Review: FIrelight by Sophie Jordan




Forced to flee into the mortal world with her family, Jacinda struggles to adapt to her new surroundings. The only bright light is Will. Gorgeous, elusive Will who stirs her inner draki to life. Although she is irresistibly drawn to him, Jacinda knows Will's dark secret: He and his family are hunters. She should avoid him at all costs. But her inner draki is slowly slipping away—if it dies she will be left as a human forever. She'll do anything to prevent that. Even if it means getting closer to her most dangerous enemy.Marked as special at an early age, Jacinda knows her every move is watched. But she longs for freedom to make her own choices. When she breaks the most sacred tenet among her kind, she nearly pays with her life. Until a beautiful stranger saves her. A stranger who was sent to hunt those like her. For Jacinda is a draki, a descendant of dragons whose greatest defense is her secret ability to shift into human form.
Mythical powers and breathtaking romance ignite in this story of a girl who defies all expectations and whose love crosses an ancient divide.

Review:



I love dragons. They are amazing and seriously cool. They breathe fire. They are pretty. And dangerous.

I'm trying a new review technique and it involves using some techniques the author uses. Fragments. So many useless fragments. That was the only issue I had with Jordan's writing style. Otherwise, I loved its simplicity. I'm not a huge fan of purple prose and so I was able to effortlessly flow into this book.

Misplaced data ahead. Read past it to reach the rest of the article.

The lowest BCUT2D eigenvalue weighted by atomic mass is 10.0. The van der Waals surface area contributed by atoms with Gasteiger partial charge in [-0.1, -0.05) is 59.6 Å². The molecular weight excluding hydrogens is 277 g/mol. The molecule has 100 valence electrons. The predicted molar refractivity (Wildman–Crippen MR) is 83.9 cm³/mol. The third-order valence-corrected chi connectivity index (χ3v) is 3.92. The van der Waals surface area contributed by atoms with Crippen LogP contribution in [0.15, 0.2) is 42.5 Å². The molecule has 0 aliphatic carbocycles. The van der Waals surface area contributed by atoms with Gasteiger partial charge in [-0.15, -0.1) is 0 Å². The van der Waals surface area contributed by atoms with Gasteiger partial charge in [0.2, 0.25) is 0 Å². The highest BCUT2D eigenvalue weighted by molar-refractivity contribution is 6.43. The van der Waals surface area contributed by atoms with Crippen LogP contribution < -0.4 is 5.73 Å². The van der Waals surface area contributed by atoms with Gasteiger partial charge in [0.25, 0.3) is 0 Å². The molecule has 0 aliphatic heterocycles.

The only other downside was that this was a modern setting. I didn't really pay much attention to the blurb, knowing that Firelight is a trilogy that's slowly ending and it's about a girl who turns into a dragon. There's not much else too know. However, when I realised what time period it was, I was kind of disappointed. I wanted a "true" fantasy dragon legend and sadly Firelight didn't deliver in that aspect. 

Jacinda was a great narrator. I didn't find her too much of anything and I did understand her craving for her pride and the need to let her Draki live. It was like her Draki was always beneath the surface, another part of her. I could understand her hatred for the desert (the quickest environment to kill a Draki) and I had no problem with her.

The triangle was a bit of a problem, but it essentially wasn't there. Jacinda, before leaving, was meant to be with Cassian to create more fire breathers (because she's the last and it's incredibly rare), but Will (a hunter) kept her Draki alive when she was near him. I didn't like this one bit because the moment Will entered the page, Jacinda turned stupid. It was like a switch. I wanted to brake the damn switch.

Despite my complaints, Firelight isn't as bad as I'm making it out to be. I kept flipping the page, there weren't too many boring moments, and it did have an original concept. 

The fact that I'll return for the sequel should be knowledge enough.


Review: 3 stars
Date Published: September 2010
Source: Bought
Format: ebook
Date Read: December 2012
Page Count: 326
Series/Stand Alone: Firelight #1 

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